MT. LYELL (13,114') 2X, MT. MACLURE (12,988'), AMELIA EARHART PEAK (11,982') July 21-23, 1988

Being an official scheduled trip by the local Sierra Club, I needed photos from the top of Mt. Lyell, the highest peak in Yosemite National Park. We skied this peak back in early April, 1974, me without a camera then.

The leader was highly inexperienced, not knowing how to carry an ice ax on his pack. I had to show him. This time, we really did not need any special gear, but they are recommended. We started the weekend backpack at Tuolumne Meadows, and hiked south on the John Muir Trail.

I captured the sights, and then we began the climb up the hill at the far end of the canyon. There was smoke in the air. Coming to base camp, I was refused my choice of campsite far from water. I had a water bag, but they all did not.

Up early for the climb, we hiked up to the glacier. They seemed to insist on a bad route directly over the glacier. I knew a better and easier way, so signed off and then they followed. I found the class 3 section by my old memory, and we scrambled up to the rocky ridge. Some used a rope.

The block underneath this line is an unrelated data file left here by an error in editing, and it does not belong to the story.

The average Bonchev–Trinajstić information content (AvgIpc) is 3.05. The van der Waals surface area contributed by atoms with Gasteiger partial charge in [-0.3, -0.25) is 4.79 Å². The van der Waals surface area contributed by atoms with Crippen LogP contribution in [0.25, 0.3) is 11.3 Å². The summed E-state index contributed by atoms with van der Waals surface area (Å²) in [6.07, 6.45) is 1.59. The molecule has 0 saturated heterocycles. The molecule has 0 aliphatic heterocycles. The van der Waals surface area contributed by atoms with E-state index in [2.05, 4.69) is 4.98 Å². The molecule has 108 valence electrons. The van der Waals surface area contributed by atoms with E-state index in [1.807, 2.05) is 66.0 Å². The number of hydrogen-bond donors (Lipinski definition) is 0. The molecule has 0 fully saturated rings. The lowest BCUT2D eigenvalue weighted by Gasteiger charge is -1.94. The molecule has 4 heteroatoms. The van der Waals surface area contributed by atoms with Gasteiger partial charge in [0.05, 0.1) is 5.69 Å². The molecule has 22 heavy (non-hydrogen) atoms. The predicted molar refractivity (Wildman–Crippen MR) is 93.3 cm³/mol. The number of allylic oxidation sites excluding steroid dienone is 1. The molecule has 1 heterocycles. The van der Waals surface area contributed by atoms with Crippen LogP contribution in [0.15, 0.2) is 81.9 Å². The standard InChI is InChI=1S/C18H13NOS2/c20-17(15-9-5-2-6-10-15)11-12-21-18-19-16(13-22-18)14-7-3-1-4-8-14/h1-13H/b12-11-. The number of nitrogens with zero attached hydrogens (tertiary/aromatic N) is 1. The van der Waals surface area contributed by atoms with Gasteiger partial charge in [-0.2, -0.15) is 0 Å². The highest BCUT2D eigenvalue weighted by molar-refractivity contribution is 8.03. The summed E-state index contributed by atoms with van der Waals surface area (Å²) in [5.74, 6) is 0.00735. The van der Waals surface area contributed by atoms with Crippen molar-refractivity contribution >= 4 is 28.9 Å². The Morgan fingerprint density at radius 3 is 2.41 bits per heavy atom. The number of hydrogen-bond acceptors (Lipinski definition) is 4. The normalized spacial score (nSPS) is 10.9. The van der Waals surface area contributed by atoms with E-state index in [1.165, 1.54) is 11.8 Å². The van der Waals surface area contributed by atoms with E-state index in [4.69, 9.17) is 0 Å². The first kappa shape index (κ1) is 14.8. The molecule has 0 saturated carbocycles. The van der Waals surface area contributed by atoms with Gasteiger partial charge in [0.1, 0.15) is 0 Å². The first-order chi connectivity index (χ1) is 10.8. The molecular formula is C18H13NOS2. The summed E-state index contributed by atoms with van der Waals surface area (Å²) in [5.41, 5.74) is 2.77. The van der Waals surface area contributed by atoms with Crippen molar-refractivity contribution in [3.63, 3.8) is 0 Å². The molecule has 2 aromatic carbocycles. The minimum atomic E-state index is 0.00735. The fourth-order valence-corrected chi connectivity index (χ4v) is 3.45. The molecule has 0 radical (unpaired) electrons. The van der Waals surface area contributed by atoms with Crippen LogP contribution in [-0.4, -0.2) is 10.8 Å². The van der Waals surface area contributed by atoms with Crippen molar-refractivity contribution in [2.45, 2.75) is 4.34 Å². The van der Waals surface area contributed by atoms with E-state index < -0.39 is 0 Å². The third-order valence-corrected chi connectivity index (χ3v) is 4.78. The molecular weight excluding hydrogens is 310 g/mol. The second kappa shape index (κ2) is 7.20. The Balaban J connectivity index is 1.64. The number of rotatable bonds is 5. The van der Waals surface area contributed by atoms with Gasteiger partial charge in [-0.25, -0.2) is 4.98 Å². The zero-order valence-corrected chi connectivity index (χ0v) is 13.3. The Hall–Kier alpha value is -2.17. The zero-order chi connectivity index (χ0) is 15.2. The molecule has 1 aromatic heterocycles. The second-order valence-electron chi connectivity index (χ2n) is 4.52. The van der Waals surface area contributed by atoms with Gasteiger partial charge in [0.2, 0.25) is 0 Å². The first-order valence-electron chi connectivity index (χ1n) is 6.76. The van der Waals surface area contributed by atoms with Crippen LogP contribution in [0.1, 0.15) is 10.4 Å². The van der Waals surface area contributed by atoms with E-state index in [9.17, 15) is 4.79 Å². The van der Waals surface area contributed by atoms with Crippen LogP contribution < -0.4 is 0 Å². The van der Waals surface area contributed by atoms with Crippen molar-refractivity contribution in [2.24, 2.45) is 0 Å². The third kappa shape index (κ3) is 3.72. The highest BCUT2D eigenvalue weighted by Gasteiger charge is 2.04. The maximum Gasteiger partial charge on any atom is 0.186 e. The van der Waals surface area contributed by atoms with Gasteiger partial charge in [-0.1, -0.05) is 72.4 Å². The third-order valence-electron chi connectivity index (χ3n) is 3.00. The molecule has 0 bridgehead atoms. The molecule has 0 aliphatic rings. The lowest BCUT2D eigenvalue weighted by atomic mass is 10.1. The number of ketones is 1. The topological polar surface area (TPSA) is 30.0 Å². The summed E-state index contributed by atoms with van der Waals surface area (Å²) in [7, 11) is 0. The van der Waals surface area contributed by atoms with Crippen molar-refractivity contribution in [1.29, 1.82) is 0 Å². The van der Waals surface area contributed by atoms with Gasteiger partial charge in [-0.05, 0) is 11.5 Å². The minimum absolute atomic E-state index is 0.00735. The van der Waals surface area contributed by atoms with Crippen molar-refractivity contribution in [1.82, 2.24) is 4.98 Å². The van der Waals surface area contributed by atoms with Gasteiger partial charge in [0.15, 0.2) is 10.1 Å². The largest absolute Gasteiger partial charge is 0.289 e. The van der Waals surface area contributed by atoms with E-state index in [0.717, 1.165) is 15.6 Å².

Topping out on a beautiful day, I began to capture the views. We stayed for a long time, with no one else to bother us. I recorded some pages from the register, and did place a book. It was back down the short class 3 section, then two of us wanted to bag Mt. Maclure. The weather began to deteriorate, but we made the top with pictures. The others had gone back to camp.

We descended back to the glacier and rocks, then it started to drizzle. We ran into another Sierra Club group from L.A. and chatted a bit.

Back to camp, we had a campfire, and the leader's feet were heavily blistered. He applied moleskin.

The next day, we left camp to hike to the top of nearby Amelia Earhart Peak. I had to sign off again, as I wished a direct and fast way to the top. Since a weak hiker was along, they tried to keep the route to class 1. I shuttered my photos, and left the group to head back to camp. Backpacking out in another drizzle, I was back to the Meadows to see a sunset, and noted fresh snow at about 8,000 feet elevation. Home that night, I was back to town and work. The rest of the group packed out the next day, and toured Mono Lake.